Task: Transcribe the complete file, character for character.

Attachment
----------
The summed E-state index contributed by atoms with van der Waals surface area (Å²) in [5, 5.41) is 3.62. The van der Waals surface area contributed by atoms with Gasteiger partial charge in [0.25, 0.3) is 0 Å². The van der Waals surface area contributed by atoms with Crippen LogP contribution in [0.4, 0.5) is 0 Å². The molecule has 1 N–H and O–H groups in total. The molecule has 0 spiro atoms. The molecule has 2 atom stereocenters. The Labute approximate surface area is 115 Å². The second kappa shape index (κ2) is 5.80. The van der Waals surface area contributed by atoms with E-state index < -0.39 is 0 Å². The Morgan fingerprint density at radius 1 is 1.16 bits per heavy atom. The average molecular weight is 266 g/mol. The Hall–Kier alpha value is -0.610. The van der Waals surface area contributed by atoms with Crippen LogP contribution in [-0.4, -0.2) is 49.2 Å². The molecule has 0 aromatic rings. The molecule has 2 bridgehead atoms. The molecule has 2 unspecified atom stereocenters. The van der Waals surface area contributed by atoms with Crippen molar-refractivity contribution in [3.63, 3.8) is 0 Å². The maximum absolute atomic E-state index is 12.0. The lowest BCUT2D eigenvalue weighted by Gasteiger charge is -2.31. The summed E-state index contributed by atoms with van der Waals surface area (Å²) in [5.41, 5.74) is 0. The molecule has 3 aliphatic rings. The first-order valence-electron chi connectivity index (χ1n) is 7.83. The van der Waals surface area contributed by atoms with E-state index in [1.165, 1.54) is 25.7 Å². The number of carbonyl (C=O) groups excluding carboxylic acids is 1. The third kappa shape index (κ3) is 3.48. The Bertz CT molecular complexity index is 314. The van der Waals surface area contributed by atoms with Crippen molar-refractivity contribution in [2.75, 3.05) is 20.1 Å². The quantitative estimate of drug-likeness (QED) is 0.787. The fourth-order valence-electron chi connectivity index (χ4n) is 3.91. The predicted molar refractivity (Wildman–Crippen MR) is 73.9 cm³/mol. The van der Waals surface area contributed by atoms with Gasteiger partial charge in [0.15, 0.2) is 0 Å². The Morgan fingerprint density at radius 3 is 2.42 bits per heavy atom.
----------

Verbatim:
The summed E-state index contributed by atoms with van der Waals surface area (Å²) in [5, 5.41) is 3.62. The van der Waals surface area contributed by atoms with Gasteiger partial charge in [0.25, 0.3) is 0 Å². The van der Waals surface area contributed by atoms with Crippen LogP contribution in [0.4, 0.5) is 0 Å². The molecule has 1 N–H and O–H groups in total. The molecule has 0 spiro atoms. The molecule has 2 atom stereocenters. The Labute approximate surface area is 115 Å². The second kappa shape index (κ2) is 5.80. The van der Waals surface area contributed by atoms with E-state index < -0.39 is 0 Å². The Morgan fingerprint density at radius 1 is 1.16 bits per heavy atom. The average molecular weight is 266 g/mol. The Hall–Kier alpha value is -0.610. The van der Waals surface area contributed by atoms with Crippen LogP contribution in [-0.4, -0.2) is 49.2 Å². The molecule has 0 aromatic rings. The molecule has 2 bridgehead atoms. The molecule has 2 unspecified atom stereocenters. The van der Waals surface area contributed by atoms with Crippen molar-refractivity contribution in [3.63, 3.8) is 0 Å². The maximum absolute atomic E-state index is 12.0. The lowest BCUT2D eigenvalue weighted by Gasteiger charge is -2.31. The summed E-state index contributed by atoms with van der Waals surface area (Å²) in [5.41, 5.74) is 0. The molecule has 3 aliphatic rings. The first-order valence-electron chi connectivity index (χ1n) is 7.83. The van der Waals surface area contributed by atoms with E-state index in [1.165, 1.54) is 25.7 Å². The number of carbonyl (C=O) groups excluding carboxylic acids is 1. The third kappa shape index (κ3) is 3.48. The Bertz CT molecular complexity index is 314. The van der Waals surface area contributed by atoms with Crippen molar-refractivity contribution in [2.75, 3.05) is 20.1 Å². The quantitative estimate of drug-likeness (QED) is 0.787. The fourth-order valence-electron chi connectivity index (χ4n) is 3.91. The predicted molar refractivity (Wildman–Crippen MR) is 73.9 cm³/mol. The van der Waals surface area contributed by atoms with Gasteiger partial charge in [0.15, 0.2) is 0 Å². The Morgan fingerprint density at radius 3 is 2.42 bits per heavy atom.